Gluten Free Travel on the Austrian Autobahn: Landzeit Restaurant Review with GF Rosti Recipe, Cucumber salad recipe and Beet recipe


salad5.jpg I’d read that salads might be a good option in Austria, and found that to be good advice. From reading the literature sent by the Austrian Celiac society, I had thought that some chains like Wienerwald-Restaurant would be especially easy to navigate. The Austrian Celiac society provided a gluten-free menu for Wienerwald, and I was excited to try it. But, when I got there and ordered some potato dishes, when it arrived I found the potato dishes on the “safe” list were all deep fried. Given the preponderance of gluten breaded fried meat products in the place, I didn’t have the courage to actually eat them, so I ended up making do with a mediocre salad. On the positive side, salad bars in Austria tend to have oil (~öl) and vinegar (Essig) available so you can mix your own safe dressing. So, on our trip to Weinerwald, I had a simple salad, self dressed with oil and vinegar.


landzeit6.jpgHowever, it was at an impromptu stop at an autobahn chain called Landzeit that I realized how perfect salads could be for the gluten-free traveler with a preference for a vegetarian diet. We walked into this cozy building off the highway and found ourselves in a buffet/deli restaurant that rivaled Whole Foods for variety and options. There were hot food stations where chefs would whip up your choice off extensive varied options, a fresh pasta bar (where the pasta is literally shaped right there), a huge salad bar with bean salads, greek salads, dill cucumber and caraway beet salad, and a higher priced salad bar with things like calamari salad. I filled a plate from the regular salad bar and was in heaven. Not only that, but I found a hot food station where a chef was making fresh rosti, a pan fried potato “hash brown” type dish. I asked the chef if it contained any flour or gluten, and thrillingly enough, she not only spoke perfect English but was able to tell me the rosti was just what it looked like- plain, shredded potatoes. I ordered one along with a cappucino at the hot coffee bar and sat down to a real feast! Now while I love rosti, most recipes call for too much butter and oil for my taste- and this one was so rich it was a bit much. But the salads were perfection. Mayonnaise cabbage salad with peas, the aforementioned cucumber and beet salads- they were all wonderful, and every bite was an adventure. It was one of my favorite meals on the trip, to be honest- all those crunchy, fresh tasting, simply seasoned vegetables were heavenly!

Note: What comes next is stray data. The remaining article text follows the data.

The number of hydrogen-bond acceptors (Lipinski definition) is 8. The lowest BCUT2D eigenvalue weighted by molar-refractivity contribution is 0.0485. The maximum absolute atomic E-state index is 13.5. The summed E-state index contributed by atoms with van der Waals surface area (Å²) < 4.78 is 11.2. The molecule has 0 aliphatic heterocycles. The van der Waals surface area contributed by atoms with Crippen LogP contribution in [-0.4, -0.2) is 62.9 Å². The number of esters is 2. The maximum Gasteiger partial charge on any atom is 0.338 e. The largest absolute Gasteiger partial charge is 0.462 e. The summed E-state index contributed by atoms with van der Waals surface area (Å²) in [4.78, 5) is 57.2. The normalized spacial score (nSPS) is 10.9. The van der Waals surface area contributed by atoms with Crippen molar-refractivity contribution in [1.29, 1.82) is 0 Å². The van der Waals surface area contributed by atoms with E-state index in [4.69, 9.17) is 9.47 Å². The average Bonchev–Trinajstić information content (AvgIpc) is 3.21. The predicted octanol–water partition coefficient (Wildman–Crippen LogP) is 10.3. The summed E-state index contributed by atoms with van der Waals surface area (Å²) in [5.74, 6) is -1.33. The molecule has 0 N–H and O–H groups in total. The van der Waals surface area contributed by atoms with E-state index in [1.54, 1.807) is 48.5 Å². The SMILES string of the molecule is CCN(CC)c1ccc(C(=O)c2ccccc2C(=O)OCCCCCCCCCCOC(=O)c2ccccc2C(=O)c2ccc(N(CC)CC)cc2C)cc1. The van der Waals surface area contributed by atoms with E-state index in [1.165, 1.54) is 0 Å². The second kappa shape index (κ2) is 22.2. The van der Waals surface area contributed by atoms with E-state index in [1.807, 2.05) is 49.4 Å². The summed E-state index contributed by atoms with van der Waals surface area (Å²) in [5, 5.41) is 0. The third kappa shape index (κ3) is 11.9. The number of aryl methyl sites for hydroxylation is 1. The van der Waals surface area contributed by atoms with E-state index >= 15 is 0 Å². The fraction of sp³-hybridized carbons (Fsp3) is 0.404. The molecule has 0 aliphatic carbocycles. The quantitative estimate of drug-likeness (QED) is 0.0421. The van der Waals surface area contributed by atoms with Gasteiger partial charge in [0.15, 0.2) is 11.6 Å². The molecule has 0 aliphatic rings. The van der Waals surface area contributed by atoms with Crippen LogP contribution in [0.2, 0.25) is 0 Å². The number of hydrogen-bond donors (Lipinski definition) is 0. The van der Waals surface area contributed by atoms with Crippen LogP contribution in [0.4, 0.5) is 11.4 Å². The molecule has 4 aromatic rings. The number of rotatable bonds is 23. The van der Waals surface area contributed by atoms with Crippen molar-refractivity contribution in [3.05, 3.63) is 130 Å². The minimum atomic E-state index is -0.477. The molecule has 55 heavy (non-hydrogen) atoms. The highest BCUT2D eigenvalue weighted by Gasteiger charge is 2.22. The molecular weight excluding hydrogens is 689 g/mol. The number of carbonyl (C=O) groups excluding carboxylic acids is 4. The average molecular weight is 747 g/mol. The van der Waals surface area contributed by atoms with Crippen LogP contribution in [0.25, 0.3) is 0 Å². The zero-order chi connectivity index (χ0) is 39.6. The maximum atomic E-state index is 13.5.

landzeit3.jpglandzeit.jpgIf you happen to find yourself hungry and on the autobahn, and see a Landzeit sign- by all means, stop and have a great lunch! Their salad bar should offer plenty of options that go beyond simple lettuce and a vinaigrette, with things like beets, beans, and corn to add valuable calories and nutrients while on the road. Do be careful as with any salad bar- there may be a macaroni salad with the other salads and you will want to be on the lookout for borrowed utensils or dribbled pasta in any nearby stations. Also, you may want to ask about any sauces that seem thickened or cloudy. I had very good luck and felt great and energized after my salad feast- once I recovered from the greasy rosti. If Austria isn’t on your calendar, you can enjoy some similar recipes at home. Actually, I think rosti made at home is better, because you can make it as healthy or decadent as you like by portioning out your butter or oil. So, let’s hear it for gourmet roadside salad bars in Austria- other chains may have similar offerings, but I enjoyed Landzeit so much I wanted to recommend it in particular. They do vary in size and offerings, though… The first Landzeit we stopped at was the biggest and nicest, with the most elaborate salad bars. Later Landzeit had a little less, but were still better than average, and worlds away from yucky old Weinerwald. (For the latter, imagine Denny’s, with everything covered in gravy and deep fried. )